# A World Without Gravity and How it Would Work

Is there a way to either counteract the effect of gravity on a planetary scale or create a planet with a low enough density so as to replicate the effect of weightlessness?

My world takes place on a planet with low enough gravity so as to allow anything and everything to float around unless it has an anchor. Everything has to anchor itself to the world, or else it will simply float off with the slightest of pushes.

The organisms which live on the planet do not have any need of an atmosphere or anything of that sort.

• How big do you need it? – Mołot May 29 '16 at 19:54
• @Mołot There is no size limit. – White Fang May 29 '16 at 20:05
• Can the structure be artificial, or must it have formed naturally? The main problem I see here is that if the organisms on the surface are in danger of floating away, what's there to stop the ground itself from floating away and the world just spontaneously disintegrating? – ApproachingDarknessFish May 29 '16 at 20:29
• @ApproachingDarknessFish Yet another loophole. Oh boy; well, that's what I asked on here for. It can be artificial, you'll just have to explain why it was made. – White Fang May 29 '16 at 20:56
• @SJuan76 - If the planet rotates. There's a lot about this planet that isn't clear! :) – anongoodnurse May 30 '16 at 16:01

## 3 Answers

Make it hollow, and make things happen inside.

Gravity inside hollow planet would be small, because inside a planet, only mass of what's "below" you matters. There will be hardly anything closer to the planet's core than your people, so gravity would be negligible.

Atmosphere inside would create substantial gravitational pull, but you decided you don't need it.

As you can read on Wikipedia, the fact that our Earth is not like your world was a proof we are not living inside, but on the outside.

This was first shown by Newton, whose shell theorem mathematically predicts a gravitational force (from the shell) of zero everywhere inside a spherically symmetric hollow shell of matter, regardless of the shell's thickness.

Only problem is hydrostatic equilibrium - You either need some unobtanium, or make it really small. Well under planetary size.

The smallest body confirmed to be in hydrostatic equilibrium is the icy moon Rhea, at 1,528 km, whereas the largest body known to not be in hydrostatic equilibrium is the icy moon Iapetus, at 1,470 km.

Hollow sphere is really far from equilibrium, so you would need to get significantly under 1,470 km

• the fact that our Earth is not like your world was a proof we are not living inside, but on the outside. Quoting a Futurama episode, that and the fact that we can see the Sun :-P... sorry could not resist. – SJuan76 May 29 '16 at 23:45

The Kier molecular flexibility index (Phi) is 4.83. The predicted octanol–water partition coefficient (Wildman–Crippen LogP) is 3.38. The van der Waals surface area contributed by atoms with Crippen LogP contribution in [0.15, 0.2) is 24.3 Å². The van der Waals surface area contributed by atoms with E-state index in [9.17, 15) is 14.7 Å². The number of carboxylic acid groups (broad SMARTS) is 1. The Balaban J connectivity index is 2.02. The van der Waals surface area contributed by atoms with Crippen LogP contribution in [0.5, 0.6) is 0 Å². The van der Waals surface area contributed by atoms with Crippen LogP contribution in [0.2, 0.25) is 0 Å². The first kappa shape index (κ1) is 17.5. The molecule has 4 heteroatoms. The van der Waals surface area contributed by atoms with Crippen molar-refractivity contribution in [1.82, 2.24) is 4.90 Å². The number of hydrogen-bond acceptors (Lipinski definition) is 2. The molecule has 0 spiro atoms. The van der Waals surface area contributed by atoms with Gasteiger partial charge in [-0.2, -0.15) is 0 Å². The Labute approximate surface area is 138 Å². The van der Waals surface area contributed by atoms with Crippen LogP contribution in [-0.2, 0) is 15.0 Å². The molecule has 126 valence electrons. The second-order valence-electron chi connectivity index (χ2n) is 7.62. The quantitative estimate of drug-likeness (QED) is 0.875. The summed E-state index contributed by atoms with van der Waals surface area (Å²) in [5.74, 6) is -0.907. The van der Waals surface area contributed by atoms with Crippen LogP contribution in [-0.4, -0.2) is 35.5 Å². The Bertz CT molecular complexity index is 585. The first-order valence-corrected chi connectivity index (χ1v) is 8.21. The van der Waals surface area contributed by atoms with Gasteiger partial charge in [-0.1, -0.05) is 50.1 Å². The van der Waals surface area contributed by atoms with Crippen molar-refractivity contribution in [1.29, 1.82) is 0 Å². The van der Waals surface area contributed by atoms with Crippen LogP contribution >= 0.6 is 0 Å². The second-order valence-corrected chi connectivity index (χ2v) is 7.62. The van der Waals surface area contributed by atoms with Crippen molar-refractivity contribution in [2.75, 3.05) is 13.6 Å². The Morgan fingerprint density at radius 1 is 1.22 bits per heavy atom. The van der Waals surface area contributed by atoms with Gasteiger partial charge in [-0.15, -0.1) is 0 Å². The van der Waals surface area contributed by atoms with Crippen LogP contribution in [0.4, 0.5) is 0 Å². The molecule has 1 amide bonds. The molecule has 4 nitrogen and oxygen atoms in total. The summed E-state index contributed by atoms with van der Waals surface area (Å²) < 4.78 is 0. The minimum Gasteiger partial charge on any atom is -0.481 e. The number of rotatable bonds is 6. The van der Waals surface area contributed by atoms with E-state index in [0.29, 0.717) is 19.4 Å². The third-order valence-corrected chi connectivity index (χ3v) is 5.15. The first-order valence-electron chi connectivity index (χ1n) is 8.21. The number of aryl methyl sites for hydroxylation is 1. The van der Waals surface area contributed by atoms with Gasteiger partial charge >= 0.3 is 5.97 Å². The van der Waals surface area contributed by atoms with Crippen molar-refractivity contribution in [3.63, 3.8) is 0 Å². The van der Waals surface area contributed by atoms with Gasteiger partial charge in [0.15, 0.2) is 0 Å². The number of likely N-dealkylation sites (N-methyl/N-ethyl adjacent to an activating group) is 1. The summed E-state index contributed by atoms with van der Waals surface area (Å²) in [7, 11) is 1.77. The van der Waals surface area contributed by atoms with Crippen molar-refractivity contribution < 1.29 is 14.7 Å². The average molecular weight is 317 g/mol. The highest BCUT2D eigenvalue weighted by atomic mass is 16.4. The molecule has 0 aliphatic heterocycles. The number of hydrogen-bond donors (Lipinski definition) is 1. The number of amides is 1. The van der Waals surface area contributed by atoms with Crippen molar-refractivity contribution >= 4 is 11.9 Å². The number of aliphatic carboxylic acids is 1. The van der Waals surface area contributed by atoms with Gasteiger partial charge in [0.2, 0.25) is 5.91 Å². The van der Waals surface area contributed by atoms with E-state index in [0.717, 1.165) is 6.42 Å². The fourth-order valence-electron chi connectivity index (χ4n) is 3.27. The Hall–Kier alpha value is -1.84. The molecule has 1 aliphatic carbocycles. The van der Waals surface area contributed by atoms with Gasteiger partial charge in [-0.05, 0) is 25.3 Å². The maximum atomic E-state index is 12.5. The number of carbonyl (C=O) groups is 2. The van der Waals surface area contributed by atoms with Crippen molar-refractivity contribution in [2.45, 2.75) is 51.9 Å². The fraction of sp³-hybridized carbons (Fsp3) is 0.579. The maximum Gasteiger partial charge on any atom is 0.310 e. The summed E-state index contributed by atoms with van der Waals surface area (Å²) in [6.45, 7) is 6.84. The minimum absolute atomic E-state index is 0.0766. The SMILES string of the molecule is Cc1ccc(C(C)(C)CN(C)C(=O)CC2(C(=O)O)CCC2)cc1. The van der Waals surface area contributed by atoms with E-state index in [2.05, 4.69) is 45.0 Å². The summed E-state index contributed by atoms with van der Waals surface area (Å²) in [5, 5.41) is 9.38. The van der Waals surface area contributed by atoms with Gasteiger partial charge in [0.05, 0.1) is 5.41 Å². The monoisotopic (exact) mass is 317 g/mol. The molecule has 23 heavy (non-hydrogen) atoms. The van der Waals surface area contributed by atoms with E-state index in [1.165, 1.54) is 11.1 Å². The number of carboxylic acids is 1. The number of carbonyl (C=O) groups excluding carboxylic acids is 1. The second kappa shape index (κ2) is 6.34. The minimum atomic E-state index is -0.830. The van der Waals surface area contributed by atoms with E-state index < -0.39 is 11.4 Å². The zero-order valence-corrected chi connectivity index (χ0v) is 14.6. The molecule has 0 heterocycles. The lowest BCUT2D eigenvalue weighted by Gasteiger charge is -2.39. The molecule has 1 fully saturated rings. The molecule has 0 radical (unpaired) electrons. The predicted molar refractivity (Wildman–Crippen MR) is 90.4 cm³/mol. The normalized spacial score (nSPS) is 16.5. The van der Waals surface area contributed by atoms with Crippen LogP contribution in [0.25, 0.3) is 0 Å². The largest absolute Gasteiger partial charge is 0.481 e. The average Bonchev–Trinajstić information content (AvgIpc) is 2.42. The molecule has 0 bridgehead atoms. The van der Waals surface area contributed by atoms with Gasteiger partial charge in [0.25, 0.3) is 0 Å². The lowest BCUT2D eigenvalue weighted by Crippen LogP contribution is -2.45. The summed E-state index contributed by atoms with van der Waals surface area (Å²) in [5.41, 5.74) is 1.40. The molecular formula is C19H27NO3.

• +1 for mentioning gravity is equal anywhere within a sphere! The planet could be purposely constructed. If you want the danger of falling away, make the planet just a spherical frame with plenty of gaps to fall through. – Mirror318 May 30 '16 at 23:05
• @SJuan76 You should read arguments and proofs by "inside earth" supporters ;) – Mołot May 31 '16 at 10:25
• @Mirror318 Won't work. Tried to simulate gravity force. In holes, there would be steep gradient. Force field there would work like, well, "traditional" SF force field, making it really hard to fall out. Remember, on the outside gravity pulls just like it would for sphere of the same mass evenly distributed. – Mołot May 31 '16 at 10:27

If you don't have enough gravity to hold your creatures then you don't have enough gravity to hold things together, period.

However, if all you're after is a zero-g environment there's another answer: A gas torus being pulled off a world. I'm not sure of the environmental requirements here. Things are held together by tidal forces and will slowly bleed away.

If this route interests you I suggest reading Larry Niven's The Smoke Ring and The Integral Trees.

If your target is just to let all the creatures float (or be more precise, moves in 3D instead of sticking to a surface most of the time), instead of cancelling the gravity, having a planet that is made up of gas / liquid can also be a good idea. In the real world, astronaut uses water to simulate the state of weightless too.

Take our ocean as an example. Objects in the ocean can easily be float the the ocean surface and can be pushed by the ocean current to very far place. An anchor will be needed to hold things in place.

One advantage of having a gas / liquid planet is that there is no limit in the size of the planet like you make the planet hollow. The only difference is that having gravity may prevent object from being upside-down, which should be quite frequently happening in real weightless situation.

• – user May 30 '16 at 7:04